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D.2.3

Define the term polymorphism.

 

Teaching Note:

Actions have the same name but different parameter lists and processes.

 

Sample Question - FORMER CURRICULUM:

Define polymorphism, when used as a feature of object-oriented programming. [2 marks]

JSR Notes:

Let's start with the OOP particular application of the term, and then generalize it.

(Possibly looking ahead) we know that the main time we use polymorphism is with overloaded constructors. One time we may make a Student object with just the studentName, but another time with both studentName and grade. So there are two constructors with exactly the same name, but each has a different parameter list (in this case different numbers of parameters - one and two) - see below:


Student(String studentName)

Student(String studentName, int grade) // Same name, different parameter list

Before moving onto a general example, remember that not only do these actions (i.e. methods) have different parameter lists, but they have different processes, as seen below with the full implementation of these two overloaded constructors.

 


Student(String studentName){ this.studentName = studentName; }

Student(String studentName, int grade){
this.studentName = studentName; // Not only a different parameter list, but different actions within, as well.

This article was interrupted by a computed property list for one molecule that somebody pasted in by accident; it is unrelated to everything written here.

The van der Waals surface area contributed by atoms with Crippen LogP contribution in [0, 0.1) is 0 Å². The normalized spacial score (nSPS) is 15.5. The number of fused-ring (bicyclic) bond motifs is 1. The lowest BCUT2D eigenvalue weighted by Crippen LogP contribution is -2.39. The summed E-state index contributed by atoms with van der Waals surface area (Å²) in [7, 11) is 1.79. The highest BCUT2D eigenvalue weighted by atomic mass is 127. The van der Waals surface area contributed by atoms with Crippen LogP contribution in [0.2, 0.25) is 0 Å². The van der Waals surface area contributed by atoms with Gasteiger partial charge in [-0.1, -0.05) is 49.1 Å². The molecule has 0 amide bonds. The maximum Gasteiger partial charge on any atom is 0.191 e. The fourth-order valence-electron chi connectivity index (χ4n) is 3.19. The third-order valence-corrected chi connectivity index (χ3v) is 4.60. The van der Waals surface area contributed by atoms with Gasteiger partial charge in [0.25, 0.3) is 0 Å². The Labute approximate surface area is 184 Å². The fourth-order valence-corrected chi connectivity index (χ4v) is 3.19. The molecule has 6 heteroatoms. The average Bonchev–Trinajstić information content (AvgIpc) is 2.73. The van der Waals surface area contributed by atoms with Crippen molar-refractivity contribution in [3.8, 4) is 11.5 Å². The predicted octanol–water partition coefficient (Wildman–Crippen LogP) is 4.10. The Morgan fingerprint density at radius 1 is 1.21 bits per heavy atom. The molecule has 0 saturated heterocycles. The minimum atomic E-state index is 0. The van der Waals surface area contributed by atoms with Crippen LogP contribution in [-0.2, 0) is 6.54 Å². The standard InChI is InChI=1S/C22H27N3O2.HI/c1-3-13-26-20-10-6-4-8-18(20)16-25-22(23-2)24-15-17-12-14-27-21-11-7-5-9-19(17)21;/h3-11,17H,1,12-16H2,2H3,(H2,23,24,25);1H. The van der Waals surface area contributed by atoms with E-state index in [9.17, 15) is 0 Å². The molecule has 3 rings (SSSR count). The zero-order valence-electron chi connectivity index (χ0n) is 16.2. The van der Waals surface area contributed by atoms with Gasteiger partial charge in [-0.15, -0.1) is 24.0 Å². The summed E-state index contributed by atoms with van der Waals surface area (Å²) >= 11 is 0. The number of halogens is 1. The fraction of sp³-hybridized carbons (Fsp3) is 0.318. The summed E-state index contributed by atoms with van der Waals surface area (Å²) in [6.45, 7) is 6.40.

this.grade = grade;
}

 

So, generally, polymorphism is what its name says "poly" meaning many, and "morphism", meaning changed form. You could say that a sports stadium exercises polymorphism; at times it is a hockey rink, but at other times (with different physical "parameters" put inside), it becomes a basketball arena, or indeed a music auditorium. All three instances of it share the common attributes of roof, main seats, bathrooms, and staircases, but each "incarnation" of it, i.e. it's different (poly) shapes (morphisms) add or re-arrange things, such as adding ice, a wooden floor, or a stage and speakers.

We could come up with myriad other examples, but that should do for here, and actually this assessment statement is more geared toward the programming, OOP, polymorphism.

 

Overloading and Overriding - both classic examples of polymorphism

The term "overloaded" is used most often in association with contstructors. The overloaded constructors are all the other constructors beyond the default constructor. There can be many overloaded constructors for any given class, each with their own distinct number and type of parameters.

Here is an example of a default constructor and two overloaded constructors:


//default constructor
public Student(){

}

//overloaded constructor # 1
public Student(String name){
        this.name = name;
}

//overloaded constructor # 2
public Student(String name, int grade){
        this.name = name;
        this.grade = grade;
}

 

Overriding is when the functionality of a method in a parent class is overridden by a child class. The most common example of this is overriding how the Object method toString() works. Programmers often override toString() to return a certain representation of the class. So you might want an object of the student class to look something like the following return String:

public String toString(){
        String s = "-------> Student Name: " + name + "\n" + "------->Student grade: " + grade;
return s;

This will give output somethign like:

-------> Student Name: John Smith
-------> Student Grade: 10